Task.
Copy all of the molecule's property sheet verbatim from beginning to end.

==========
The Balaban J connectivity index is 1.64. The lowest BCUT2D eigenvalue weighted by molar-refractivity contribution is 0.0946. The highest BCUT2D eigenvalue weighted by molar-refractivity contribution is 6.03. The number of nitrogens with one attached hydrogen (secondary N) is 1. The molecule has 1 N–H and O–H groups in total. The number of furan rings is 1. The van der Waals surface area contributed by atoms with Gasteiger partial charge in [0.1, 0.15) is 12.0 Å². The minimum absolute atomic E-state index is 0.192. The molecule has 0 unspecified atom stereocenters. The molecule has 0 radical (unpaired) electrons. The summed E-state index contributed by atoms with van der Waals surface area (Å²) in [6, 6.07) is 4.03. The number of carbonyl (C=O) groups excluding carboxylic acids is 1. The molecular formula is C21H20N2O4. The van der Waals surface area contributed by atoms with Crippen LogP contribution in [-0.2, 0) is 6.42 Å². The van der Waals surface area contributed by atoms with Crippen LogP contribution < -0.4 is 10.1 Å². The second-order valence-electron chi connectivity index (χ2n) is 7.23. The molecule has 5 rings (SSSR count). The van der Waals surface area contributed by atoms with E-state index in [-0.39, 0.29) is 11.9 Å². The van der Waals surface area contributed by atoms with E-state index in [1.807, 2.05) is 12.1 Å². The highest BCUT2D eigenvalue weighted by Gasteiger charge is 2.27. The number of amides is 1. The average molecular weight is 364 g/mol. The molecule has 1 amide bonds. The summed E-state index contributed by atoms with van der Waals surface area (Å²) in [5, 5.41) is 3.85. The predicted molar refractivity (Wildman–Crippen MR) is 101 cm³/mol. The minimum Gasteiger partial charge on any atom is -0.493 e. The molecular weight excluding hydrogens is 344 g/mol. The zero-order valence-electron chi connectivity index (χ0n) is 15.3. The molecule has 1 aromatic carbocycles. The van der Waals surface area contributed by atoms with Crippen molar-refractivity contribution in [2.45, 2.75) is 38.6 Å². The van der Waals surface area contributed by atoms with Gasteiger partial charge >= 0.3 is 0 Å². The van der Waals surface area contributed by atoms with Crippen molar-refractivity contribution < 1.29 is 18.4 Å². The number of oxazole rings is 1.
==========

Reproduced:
The Balaban J connectivity index is 1.64. The lowest BCUT2D eigenvalue weighted by molar-refractivity contribution is 0.0946. The highest BCUT2D eigenvalue weighted by molar-refractivity contribution is 6.03. The number of nitrogens with one attached hydrogen (secondary N) is 1. The molecule has 1 N–H and O–H groups in total. The number of furan rings is 1. The van der Waals surface area contributed by atoms with Gasteiger partial charge in [0.1, 0.15) is 12.0 Å². The minimum absolute atomic E-state index is 0.192. The molecule has 0 unspecified atom stereocenters. The molecule has 0 radical (unpaired) electrons. The summed E-state index contributed by atoms with van der Waals surface area (Å²) in [6, 6.07) is 4.03. The number of carbonyl (C=O) groups excluding carboxylic acids is 1. The molecular formula is C21H20N2O4. The van der Waals surface area contributed by atoms with Crippen LogP contribution in [-0.2, 0) is 6.42 Å². The van der Waals surface area contributed by atoms with Crippen LogP contribution < -0.4 is 10.1 Å². The second-order valence-electron chi connectivity index (χ2n) is 7.23. The molecule has 5 rings (SSSR count). The van der Waals surface area contributed by atoms with E-state index in [-0.39, 0.29) is 11.9 Å². The van der Waals surface area contributed by atoms with E-state index in [1.807, 2.05) is 12.1 Å². The highest BCUT2D eigenvalue weighted by Gasteiger charge is 2.27. The number of amides is 1. The average molecular weight is 364 g/mol. The molecule has 1 amide bonds. The summed E-state index contributed by atoms with van der Waals surface area (Å²) in [5, 5.41) is 3.85. The predicted molar refractivity (Wildman–Crippen MR) is 101 cm³/mol. The minimum Gasteiger partial charge on any atom is -0.493 e. The molecular weight excluding hydrogens is 344 g/mol. The zero-order valence-electron chi connectivity index (χ0n) is 15.3. The molecule has 1 aromatic carbocycles. The van der Waals surface area contributed by atoms with Crippen molar-refractivity contribution in [2.45, 2.75) is 38.6 Å². The van der Waals surface area contributed by atoms with Gasteiger partial charge >= 0.3 is 0 Å². The van der Waals surface area contributed by atoms with Crippen molar-refractivity contribution < 1.29 is 18.4 Å². The number of oxazole rings is 1.